United States District Court, D. Nevada
ORDER (ECF NOS. 37, 43)
P. GORDON, UNITED STATES DISTRICT JUDGE.
action is a pro se petition for writ of habeas
corpus by Richard Denson, a Nevada prisoner convicted of
burglary in Nevada's Eighth Judicial District Court, in
Clark County. Pending are a motion to dismiss filed by the
respondents, and a motion for stay filed by Denson.
Subsequent to the filing of those motions, however, Denson
filed a second amended habeas petition. I will grant Denson
leave to file the second amended petition, and deny the
motion to dismiss and motion for stay as moot.
petition for writ of habeas corpus (ECF No. 4) initiating
this action was received on July 31, 2015. After the matter
of the payment of the filing fee was resolved, the
respondents filed a motion for more definite statement on
October 19, 2016. ECF No. 22. I granted the motion for more
definite statement on January 26, 2017 and stated:
Turning to the substance of respondents' motion,
Denson's petition is nearly 100 pages long, and is a
patchwork of material copied from documents in other cases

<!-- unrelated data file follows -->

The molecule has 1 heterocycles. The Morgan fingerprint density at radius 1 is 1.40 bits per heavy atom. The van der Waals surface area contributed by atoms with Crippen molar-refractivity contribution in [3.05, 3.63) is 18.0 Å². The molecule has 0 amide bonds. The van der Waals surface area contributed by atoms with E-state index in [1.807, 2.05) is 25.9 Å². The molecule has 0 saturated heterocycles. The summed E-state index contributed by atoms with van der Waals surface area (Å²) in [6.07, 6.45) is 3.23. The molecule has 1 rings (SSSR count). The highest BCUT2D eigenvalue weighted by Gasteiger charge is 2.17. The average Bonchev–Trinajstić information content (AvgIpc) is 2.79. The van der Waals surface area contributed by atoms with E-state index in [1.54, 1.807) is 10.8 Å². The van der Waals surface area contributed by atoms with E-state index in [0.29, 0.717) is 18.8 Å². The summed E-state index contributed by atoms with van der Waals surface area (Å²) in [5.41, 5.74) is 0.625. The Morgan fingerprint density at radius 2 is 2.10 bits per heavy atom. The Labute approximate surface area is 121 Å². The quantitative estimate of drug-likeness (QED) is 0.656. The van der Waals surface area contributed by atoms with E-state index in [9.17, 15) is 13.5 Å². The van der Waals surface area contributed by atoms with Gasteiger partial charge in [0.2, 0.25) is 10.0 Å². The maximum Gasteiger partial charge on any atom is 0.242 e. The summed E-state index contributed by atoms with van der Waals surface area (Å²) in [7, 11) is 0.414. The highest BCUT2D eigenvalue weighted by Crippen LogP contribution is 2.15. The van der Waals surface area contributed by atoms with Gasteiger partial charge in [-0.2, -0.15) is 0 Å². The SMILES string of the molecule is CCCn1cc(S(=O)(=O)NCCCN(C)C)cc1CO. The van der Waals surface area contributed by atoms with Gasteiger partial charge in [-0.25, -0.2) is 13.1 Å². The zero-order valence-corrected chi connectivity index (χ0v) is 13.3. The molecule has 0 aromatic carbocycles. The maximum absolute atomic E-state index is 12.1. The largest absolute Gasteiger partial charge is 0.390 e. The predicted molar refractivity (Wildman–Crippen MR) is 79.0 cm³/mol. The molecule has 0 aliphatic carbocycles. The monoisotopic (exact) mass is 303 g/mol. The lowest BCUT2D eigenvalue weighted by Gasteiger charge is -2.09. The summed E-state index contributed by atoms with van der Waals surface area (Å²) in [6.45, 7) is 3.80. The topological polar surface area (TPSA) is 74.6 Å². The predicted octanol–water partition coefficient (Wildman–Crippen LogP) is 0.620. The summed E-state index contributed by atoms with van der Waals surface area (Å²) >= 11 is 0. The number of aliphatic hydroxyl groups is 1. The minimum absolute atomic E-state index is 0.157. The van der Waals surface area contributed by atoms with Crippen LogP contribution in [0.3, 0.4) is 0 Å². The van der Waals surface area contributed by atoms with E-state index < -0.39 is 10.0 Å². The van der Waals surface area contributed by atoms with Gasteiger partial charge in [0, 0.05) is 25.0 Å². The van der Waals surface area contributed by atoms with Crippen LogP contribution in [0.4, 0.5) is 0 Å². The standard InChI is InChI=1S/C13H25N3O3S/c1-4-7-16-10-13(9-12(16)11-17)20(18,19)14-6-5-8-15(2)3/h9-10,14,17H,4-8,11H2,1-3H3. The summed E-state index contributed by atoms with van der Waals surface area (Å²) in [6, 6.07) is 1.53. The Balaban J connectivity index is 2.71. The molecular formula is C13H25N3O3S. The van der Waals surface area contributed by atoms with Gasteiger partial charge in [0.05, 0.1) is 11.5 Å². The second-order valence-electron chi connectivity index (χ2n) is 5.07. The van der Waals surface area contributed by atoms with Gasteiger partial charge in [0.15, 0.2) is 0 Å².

and handwritten material; it is unclear how many claims
Denson asserts or what exactly his claims are. Moreover,
respondents point out that Denson's petition discusses,
and appears to challenge, two different state-court
convictions, and does not always make clear which claims
relate to which conviction. “A petitioner who seeks
relief from judgments of more than one state court must file
a separate petition covering the judgment or judgments of
each court.” Rule 2(e), Rules Governing Section 2254
Cases in the United States District Courts. In short,
Denson's petition is too vague and ambiguous to require a
response from respondents.
The court will, therefore, set a schedule for Denson to file
an amended petition (after he confirms his mailing address).
Denson's amended petition must be drafted on the form
provided by the court (he should write “Amended”
above “Petition” on page 1). Denson's amended
petition must challenge only one state- court judgment of